Thursday’s comments came as tensions continue to mount in the region following a deadly drone strike last week on an Israeli-run tanker off the coast of Oman.
Israel said it had provided its allies with “hard evidence” that Iran was behind the attack on the tanker Mercer Street, without providing details. The US and UK have also blamed Iran for the attack that killed two people – British and Romanian crew members – and vowed to respond. Tehran has dismissed the charges, saying it will “react decisively” if other countries decide to attack its interests.
Asked Thursday in an interview broadcast on a local media website about whether Israel is ready to strike on Iran, Gantz replied, “Yes.
Gantz also told Ynet that Israel was prepared to engage in a “multi-front” conflict that could include Iran.
“Iran is a global and regional problem and an Israeli challenge,” Gantz said.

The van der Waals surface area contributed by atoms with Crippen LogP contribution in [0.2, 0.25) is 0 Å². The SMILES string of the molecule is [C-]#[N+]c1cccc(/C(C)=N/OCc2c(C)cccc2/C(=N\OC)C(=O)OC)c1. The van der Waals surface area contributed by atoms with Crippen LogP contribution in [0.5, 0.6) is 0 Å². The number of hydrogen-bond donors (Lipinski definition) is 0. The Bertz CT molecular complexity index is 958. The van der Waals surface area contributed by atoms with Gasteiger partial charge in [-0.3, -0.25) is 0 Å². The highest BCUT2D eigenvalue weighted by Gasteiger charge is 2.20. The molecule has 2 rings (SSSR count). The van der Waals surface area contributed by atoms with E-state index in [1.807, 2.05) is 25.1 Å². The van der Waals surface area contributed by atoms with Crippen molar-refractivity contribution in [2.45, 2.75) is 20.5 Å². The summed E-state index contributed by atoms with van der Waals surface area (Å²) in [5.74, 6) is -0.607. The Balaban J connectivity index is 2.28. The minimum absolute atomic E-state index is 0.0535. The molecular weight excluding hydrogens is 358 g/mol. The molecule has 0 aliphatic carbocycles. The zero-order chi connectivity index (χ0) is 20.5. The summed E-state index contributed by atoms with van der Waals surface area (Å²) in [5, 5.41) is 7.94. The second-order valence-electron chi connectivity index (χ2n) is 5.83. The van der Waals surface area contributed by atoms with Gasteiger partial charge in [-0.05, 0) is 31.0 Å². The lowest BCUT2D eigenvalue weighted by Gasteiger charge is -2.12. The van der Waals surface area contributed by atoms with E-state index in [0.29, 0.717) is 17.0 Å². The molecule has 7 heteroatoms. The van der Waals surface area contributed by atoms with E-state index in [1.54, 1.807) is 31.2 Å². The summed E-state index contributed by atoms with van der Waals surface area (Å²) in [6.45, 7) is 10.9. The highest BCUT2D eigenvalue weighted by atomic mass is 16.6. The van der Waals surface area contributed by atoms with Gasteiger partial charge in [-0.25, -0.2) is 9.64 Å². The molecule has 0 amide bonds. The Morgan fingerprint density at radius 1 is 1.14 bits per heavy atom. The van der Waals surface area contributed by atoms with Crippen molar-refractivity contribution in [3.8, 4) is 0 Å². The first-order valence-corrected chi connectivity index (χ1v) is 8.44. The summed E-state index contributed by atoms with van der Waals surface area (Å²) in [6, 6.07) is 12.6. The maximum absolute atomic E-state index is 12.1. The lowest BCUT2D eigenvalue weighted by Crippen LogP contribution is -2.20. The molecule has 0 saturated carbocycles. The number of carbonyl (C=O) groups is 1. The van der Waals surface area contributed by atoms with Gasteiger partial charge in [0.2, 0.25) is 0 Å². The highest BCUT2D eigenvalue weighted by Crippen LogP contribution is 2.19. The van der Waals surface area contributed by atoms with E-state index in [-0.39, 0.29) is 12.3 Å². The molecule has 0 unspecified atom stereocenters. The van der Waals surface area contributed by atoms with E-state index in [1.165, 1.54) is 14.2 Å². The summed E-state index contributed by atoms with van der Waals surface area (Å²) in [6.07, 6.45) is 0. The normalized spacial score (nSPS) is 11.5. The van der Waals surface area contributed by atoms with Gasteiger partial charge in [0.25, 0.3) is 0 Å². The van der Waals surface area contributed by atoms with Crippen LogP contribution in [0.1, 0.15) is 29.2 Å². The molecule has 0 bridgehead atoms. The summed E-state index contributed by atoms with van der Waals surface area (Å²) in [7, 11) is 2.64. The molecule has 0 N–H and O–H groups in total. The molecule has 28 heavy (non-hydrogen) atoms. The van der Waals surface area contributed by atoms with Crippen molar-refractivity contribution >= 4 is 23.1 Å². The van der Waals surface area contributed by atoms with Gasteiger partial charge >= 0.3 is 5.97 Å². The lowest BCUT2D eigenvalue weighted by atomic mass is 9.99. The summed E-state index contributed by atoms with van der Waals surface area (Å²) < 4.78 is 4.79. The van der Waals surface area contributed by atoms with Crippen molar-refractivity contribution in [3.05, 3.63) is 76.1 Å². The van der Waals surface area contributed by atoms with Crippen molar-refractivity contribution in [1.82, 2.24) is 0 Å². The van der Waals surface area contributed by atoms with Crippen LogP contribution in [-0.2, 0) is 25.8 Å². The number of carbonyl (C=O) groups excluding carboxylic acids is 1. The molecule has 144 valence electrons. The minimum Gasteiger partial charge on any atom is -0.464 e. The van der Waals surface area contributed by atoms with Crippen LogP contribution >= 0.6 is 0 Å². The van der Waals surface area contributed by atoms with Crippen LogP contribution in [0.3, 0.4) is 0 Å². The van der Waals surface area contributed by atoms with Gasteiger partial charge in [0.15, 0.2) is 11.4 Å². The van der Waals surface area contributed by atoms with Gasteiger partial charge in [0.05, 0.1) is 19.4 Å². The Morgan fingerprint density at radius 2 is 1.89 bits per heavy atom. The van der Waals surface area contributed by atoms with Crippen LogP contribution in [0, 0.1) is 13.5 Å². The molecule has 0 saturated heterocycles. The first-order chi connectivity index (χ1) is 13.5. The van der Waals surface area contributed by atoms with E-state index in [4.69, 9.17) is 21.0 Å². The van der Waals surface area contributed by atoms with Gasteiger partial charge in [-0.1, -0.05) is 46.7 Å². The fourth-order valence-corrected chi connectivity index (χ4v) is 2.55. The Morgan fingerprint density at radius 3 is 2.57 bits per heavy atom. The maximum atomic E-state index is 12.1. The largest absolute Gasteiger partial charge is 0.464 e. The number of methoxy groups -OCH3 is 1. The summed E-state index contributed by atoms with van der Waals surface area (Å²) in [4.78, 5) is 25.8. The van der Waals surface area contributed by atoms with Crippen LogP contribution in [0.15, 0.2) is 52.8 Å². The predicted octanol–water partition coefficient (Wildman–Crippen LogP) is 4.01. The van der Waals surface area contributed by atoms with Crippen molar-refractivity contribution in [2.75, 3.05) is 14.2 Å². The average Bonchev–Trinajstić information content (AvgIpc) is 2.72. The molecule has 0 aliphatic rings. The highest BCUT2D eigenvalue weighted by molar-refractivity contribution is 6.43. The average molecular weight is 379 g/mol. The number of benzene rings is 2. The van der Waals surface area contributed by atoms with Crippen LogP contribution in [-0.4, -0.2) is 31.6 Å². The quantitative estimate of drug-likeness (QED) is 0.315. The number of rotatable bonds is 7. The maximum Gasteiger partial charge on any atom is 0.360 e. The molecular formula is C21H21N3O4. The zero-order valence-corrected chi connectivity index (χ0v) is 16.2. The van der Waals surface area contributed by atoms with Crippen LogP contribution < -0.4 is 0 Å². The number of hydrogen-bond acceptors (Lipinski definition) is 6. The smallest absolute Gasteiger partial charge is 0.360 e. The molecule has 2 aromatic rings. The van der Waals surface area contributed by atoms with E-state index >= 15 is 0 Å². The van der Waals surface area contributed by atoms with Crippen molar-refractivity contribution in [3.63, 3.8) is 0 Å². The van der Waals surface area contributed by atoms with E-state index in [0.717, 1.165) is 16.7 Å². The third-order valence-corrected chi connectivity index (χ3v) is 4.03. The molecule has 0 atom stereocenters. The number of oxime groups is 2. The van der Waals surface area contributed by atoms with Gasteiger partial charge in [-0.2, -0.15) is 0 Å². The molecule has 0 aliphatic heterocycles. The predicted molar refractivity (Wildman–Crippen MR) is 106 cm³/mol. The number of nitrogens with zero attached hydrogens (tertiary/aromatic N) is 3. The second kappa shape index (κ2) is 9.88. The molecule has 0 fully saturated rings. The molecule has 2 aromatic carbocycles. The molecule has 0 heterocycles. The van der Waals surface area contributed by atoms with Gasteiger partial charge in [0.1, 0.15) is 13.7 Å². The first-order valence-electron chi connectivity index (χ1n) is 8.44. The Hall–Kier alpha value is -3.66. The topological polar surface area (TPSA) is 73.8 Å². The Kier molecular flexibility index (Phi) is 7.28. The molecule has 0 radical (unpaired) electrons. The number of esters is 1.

“We must continue to develop our capacities to face multiple fronts, because it is the future”, he added.
There was no immediate reaction from Iran.
On Wednesday, the Iranian Islamic Revolutionary Guard Corps (IRGC) commander-in-chief said countries threatening Iran – especially Israel – must develop a realistic understanding of its defensive and offensive capabilities.
“In our defensive policies and strategies, there is no act, no enemy at any time and with no magnitude, which will be tolerable and will not prompt us to show a strict and decisive response,” Hossein Salami said during a visit to forces located along the Gulf and Strait of Hormuz.
“We are ready for any scenario,” he said, adding that his message was a message of action and not diplomacy.
Gantz’s comments, on the day Ebrahim Raisi was to be sworn in as Iran’s new president, was Israel’s most recent case of asserting its military will to strike Iran.
In January, Israeli Lieutenant General Aviv Kochavi said he had asked his forces to step up preparations for possible offensive action against Iran in the coming year.
Israel remained staunchly opposed to attempts by the United States and other Western powers to revive a nuclear deal signed between Iran and world powers in 2015, which would see Tehran curtail its nuclear ambitions in return for sanctions relief.
US President Donald Trump unilaterally withdrew his country from the historic agreement in 2018.